This Design Detail Made Buying an L.A. Craftsman Sight Unseen an Easy Choice
A nod to the family’s former NYC life.
Updated Oct 12, 2018 5:45 AM
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All Julia Kramer needed was a sign. While browsing Los Angeles real estate online from her two-bedroom apartment on New York’s Upper West Side, the former longtime Bon Appétit editor found one: a stained-glass peacock window in the dining room of a charming Craftsman in Koreatown. During the beginning of the pandemic, when everything in Manhattan was basically shut down, she and her husband, Zach Kaplan, would take their two young children to the Cathedral of St. John the Divine to visit the church’s three resident peacocks (yes, live ones). “I felt like it was meant to be,” says Kramer. After asking an L.A.-based friend to take a look at the place the day after it was listed, the couple made an offer on it, having never set foot inside.
In the six weeks between buying the house and moving in, the pair tasked Jamie Haller, a seasoned restorer of Craftsmans and shoe designer, to help bring some of the rooms up-to-date but also strip away features that didn’t belong there, like the built-in speaker systems in the living room and kitchen and the millions of recessed lights. “We pared all of that back and left the good stuff,” says Haller.
The most discouraging part of the house-hunting process for Kramer was seeing all the newly remodeled kitchens—she’d rather live without subway tile and open shelves. So the fact that this kitchen’s wood-everything had gone untouched was a second reason to jump on it. “I really don’t like a lot of other countertop materials like marble and granite,” says Kramer. It was also a bonus that the space was separate from the other rooms in the home. “When I cook, I like to be in my own space,” she adds.
Most of the work that happened in the kitchen amounted to nonobvious, restoration-based updates, like swapping out the awning window chains so they could actually open (even if it took three hours to track down the correct and historically accurate hardware). “Sometimes it’s about restraint,” suggests Haller. “Giving it the love it needs to function.” The designer also had a carpenter replace the track of the old-fashioned bread box’s garage door so it had some tension (before, it was a recipe for slamming little fingers). What the room lacks in modern amenities, like soft-close hinges, it makes up for in soul.
The living room was a tedious project: The plaster walls had been covered in blue silk dupioni fabric and lined with braided cord trim, all adhered with 45,000 staples, estimates Haller. “It took a week just to remove them by hand,” she says. Now at the center of it all: Kramer’s prized vintage coffee table (a 1stdibs score) that doubles as a shrimp cocktail and champagne station during parties. The inverted center is the exact size of her ice bucket.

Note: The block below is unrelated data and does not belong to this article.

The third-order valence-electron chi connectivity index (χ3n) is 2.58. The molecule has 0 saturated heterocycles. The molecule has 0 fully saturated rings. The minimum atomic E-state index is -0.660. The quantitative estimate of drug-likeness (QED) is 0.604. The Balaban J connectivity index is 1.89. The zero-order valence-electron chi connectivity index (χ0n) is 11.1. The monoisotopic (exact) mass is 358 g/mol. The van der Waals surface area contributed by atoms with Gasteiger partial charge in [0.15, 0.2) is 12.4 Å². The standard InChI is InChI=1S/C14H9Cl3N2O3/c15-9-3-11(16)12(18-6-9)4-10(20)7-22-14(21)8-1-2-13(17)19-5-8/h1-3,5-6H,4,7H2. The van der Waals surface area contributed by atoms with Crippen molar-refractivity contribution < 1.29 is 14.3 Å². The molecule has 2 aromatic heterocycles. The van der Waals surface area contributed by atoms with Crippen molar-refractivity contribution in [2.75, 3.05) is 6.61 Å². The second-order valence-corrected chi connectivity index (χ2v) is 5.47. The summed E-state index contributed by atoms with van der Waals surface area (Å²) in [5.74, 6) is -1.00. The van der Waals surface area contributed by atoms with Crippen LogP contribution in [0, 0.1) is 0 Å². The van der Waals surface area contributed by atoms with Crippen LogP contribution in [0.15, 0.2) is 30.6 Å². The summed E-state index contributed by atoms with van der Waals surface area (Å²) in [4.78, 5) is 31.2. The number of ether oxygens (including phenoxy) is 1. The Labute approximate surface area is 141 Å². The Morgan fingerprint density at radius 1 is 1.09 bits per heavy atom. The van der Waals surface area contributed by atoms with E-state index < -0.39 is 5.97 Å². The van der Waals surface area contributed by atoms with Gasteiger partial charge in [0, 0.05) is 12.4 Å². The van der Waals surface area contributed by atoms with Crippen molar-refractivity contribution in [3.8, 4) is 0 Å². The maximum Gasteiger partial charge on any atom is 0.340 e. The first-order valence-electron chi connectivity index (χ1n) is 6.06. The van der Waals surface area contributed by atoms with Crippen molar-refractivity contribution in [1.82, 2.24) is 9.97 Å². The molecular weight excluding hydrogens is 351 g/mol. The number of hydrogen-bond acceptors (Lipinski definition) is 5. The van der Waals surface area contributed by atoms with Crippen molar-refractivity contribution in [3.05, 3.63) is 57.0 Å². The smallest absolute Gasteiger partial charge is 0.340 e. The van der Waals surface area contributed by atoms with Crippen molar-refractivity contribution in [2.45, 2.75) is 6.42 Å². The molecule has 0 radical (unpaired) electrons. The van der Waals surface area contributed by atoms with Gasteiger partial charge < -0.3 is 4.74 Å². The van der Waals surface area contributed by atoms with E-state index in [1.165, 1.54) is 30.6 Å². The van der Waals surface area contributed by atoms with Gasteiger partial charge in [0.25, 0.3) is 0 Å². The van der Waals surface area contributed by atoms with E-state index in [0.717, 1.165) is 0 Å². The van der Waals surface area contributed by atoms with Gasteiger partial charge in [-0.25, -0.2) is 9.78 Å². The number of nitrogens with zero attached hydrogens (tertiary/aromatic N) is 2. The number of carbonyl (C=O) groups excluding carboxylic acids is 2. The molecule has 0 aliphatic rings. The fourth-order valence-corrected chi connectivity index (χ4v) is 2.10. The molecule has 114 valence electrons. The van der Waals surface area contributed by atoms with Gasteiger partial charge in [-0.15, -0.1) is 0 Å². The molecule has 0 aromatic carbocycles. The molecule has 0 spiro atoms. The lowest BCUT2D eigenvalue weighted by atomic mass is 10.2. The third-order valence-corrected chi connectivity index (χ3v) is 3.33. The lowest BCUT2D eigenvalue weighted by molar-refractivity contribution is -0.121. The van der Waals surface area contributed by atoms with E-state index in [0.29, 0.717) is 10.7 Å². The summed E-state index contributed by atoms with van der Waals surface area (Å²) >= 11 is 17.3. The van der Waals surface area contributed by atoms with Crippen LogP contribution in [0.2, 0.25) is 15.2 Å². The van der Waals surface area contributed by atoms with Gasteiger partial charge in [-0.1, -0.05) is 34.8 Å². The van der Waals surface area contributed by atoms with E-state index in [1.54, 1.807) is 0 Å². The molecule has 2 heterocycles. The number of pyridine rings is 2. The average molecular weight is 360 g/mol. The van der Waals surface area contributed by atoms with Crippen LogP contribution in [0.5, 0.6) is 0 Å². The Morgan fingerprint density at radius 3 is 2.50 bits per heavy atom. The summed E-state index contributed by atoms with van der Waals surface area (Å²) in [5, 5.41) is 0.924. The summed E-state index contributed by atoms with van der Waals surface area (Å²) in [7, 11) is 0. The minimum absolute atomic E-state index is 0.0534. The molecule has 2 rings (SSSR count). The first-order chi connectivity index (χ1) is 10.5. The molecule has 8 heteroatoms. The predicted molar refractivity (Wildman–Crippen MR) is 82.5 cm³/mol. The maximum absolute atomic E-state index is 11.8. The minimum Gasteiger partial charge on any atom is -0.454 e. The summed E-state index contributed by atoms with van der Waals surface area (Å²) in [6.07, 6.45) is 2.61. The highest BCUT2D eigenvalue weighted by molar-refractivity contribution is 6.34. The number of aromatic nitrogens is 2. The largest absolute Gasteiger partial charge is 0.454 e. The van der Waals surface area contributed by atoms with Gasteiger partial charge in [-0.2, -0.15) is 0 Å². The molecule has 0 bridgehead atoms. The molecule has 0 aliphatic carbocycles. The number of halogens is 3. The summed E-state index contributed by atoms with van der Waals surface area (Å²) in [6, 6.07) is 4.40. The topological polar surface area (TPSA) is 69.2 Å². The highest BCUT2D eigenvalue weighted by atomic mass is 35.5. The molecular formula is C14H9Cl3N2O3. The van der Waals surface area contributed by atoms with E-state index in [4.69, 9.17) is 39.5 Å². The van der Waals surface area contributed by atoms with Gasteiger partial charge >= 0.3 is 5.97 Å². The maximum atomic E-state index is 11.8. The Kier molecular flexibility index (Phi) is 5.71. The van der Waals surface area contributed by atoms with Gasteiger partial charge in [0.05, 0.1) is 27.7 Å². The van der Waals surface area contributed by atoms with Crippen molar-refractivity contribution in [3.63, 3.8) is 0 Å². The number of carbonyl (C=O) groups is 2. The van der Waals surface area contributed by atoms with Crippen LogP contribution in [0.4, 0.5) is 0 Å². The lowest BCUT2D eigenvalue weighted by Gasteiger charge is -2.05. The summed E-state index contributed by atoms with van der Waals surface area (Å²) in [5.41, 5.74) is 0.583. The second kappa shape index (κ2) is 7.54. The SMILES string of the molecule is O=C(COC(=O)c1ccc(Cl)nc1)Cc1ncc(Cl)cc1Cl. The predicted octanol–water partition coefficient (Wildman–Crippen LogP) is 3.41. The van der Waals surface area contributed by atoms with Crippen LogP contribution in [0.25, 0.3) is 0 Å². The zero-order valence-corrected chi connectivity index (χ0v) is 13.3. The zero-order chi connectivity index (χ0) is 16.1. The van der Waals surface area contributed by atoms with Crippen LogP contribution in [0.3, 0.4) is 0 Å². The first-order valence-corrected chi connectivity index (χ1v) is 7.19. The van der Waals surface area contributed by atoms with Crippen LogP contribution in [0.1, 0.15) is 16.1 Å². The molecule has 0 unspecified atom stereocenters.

Haller had to start fresh with the lighting (the previous owners took the fixtures with them), but that doesn’t mean she shopped new. Her go-to source? “An amazing salvage shop in L.A. where they save lights from Old Hollywood celebrity homes,” she says. The antique sconce over the salvaged sink in the guest bedroom once belonged to Buster Keaton.
While most Craftsman homes feature red-orange Douglas fir, here it’s all dark, purple-hued mahogany—a wood tone that plays surprisingly nicely with hints of pink, like the original fireplace grout and new dining room walls, painted in a soft dusty lavender–gray shade. “When the light comes in through the window, it kind of glows, because it bounces off the wood,” explains Haller.
Given the short renovation timeline, restoring the wood trim (much of which had been painted brown) back to its original glory was off the table—it would take too long. Instead the designer opted to paint it again, but this time in Farrow & Ball’s dark navy shade, Railings.
But in the main bedroom, they went with a much softer palette, turning the former purple walls cream. “I am usually drawn to maximalist patterns and colors, but when Jamie mocked up serene, neutral versions of this room, I was like, oh, my gosh, I want that,” says Kramer. “It seemed like someone else’s really amazing life.” In addition to carving out an extra closet so there are two on each side of the bed (they stole some square footage from one of the kid’s rooms), they added a built-in reading nook with a tufted cushion—a WFH spot Kramer frequents.
In the children’s bedrooms, Kramer and Haller practiced a different kind of restraint. They opted for allover wallpaper but in prints that walk the line between kid- and adult-friendly. “I’m not willing to give into my sons having ugly child spaces,” says Kramer. “I’m trying to postpone it for as long as possible and maintain my grip,” she says with a laugh.
The whimsical crane design in her youngest’s space is by House of Hackney, as is the floral print in the bathroom. “I was a little nervous about it because it’s a big room, but since there are so many built-ins, it breaks it up in a really nice way,” explains Kramer. Birds of all types have turned out to be her good-luck charm.